And so we flirt with God. It’s natural for us. We were made for Him and our deepest places know it and are filled with longing. But when God  starts to flirt with us, we pull back. Because we know instinctively where this is going, and who can bear the full embrace of that all-encompassing, all-revealing Light?

We can’t bear that Light and yet we can’t really live without it. And so the cross is at the center of all Christian prayer and worship. For every moment spent with God, each word spoken to or received from Him is death and birth wrapped into one.

No one has ever seen God. This is mercy, because to see God would be a burning more than we could bear.  But the only begotten Son who is in the Father’s bosom has made God known. Indeed, Jesus says that if we have seen Him — Jesus — then we have seen the Father, the Father whom no one can bear to see. The cross is the resolution of the paradox. When we see that it was God on the cross, and not just a man, it kills us. The Christian proclamation is that to see God on the cross brings death. But when we die with the man-God who hangs there, we are simultaneously raised to the truest life a human being could ever live.

This is why it’s both a frightening terror and a strange wealth of kindness to meet God. When I read St. Symeon, I sometimes wonder what he’s so worked up about. His experience of God seems so extreme. But if I sit, still and alone, in prayer for awhile, I begin to see what he means — the excruciating wonder of it all.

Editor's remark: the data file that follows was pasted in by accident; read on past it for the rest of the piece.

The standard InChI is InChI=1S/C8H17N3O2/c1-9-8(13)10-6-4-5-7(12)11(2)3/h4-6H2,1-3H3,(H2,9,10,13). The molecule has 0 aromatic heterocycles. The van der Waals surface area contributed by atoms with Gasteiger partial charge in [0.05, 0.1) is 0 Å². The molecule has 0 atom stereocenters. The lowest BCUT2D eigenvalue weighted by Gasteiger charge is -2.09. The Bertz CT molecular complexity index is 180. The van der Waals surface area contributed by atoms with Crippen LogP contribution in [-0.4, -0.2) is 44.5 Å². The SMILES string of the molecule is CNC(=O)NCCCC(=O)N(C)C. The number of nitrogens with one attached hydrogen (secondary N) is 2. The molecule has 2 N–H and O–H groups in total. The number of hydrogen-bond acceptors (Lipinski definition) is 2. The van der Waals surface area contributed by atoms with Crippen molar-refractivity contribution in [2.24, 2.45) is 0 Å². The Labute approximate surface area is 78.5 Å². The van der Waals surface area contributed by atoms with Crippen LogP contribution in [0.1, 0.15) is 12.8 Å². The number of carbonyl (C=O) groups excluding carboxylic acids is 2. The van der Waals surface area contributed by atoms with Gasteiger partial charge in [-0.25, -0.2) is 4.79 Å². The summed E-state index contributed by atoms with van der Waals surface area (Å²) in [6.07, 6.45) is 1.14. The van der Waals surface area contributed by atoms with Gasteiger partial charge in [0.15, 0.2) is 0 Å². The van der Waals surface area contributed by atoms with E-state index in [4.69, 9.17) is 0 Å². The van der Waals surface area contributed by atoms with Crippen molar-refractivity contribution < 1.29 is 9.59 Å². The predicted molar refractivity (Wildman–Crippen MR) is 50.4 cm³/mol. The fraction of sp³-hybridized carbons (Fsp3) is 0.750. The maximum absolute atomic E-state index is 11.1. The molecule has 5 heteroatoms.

What did God come here for tonight? He came to kill you — and to bring you more to life than you ever knew you could be. All this is beyond our power, even the wanting of it. But you do want it, don’t you? Somewhere in the deep down bottom of your soul? It’s okay to be afraid. St. Symeon was afraid. There are people who perform physical acts of great daring, who win glory in earthly wars, who by risk gain riches, power and fame. But none of the great of this world have ever done anything more dangerous than humble Symeon who sat alone in silence and prayed.

And none have obtained greater wealth than the vision of the blessed Trinity:

For He is revealed both as light and in light to those who look,
and those looking see Him again in the light.
For those who look see in the light of the Spirit,
and those who see in this light look upon the Son.
But one who is worthy to see the Son, sees the Father,
and one who looks on the Father certainly sees Him with the Son.
Like we said, what now is being accomplished in me,
and the things which cannot be known I have somewhat understood,
and now from afar I look upon the beautiful invisible things…

Will you dare to be still and let the miracle of death and life be worked in you? The unapproachable Light draws near and is calling your name. If you feel yourself start to back up from the flame, that’s okay. We all do. But try to stay as near the fire as you can. For that fire is the Holy Spirit who unites you to the Son in whose face you see what humans cannot see. May the Lord have mercy on you, grace and peace.

In the name of the Father, and of the Son, and of the Holy Spirit. Amen.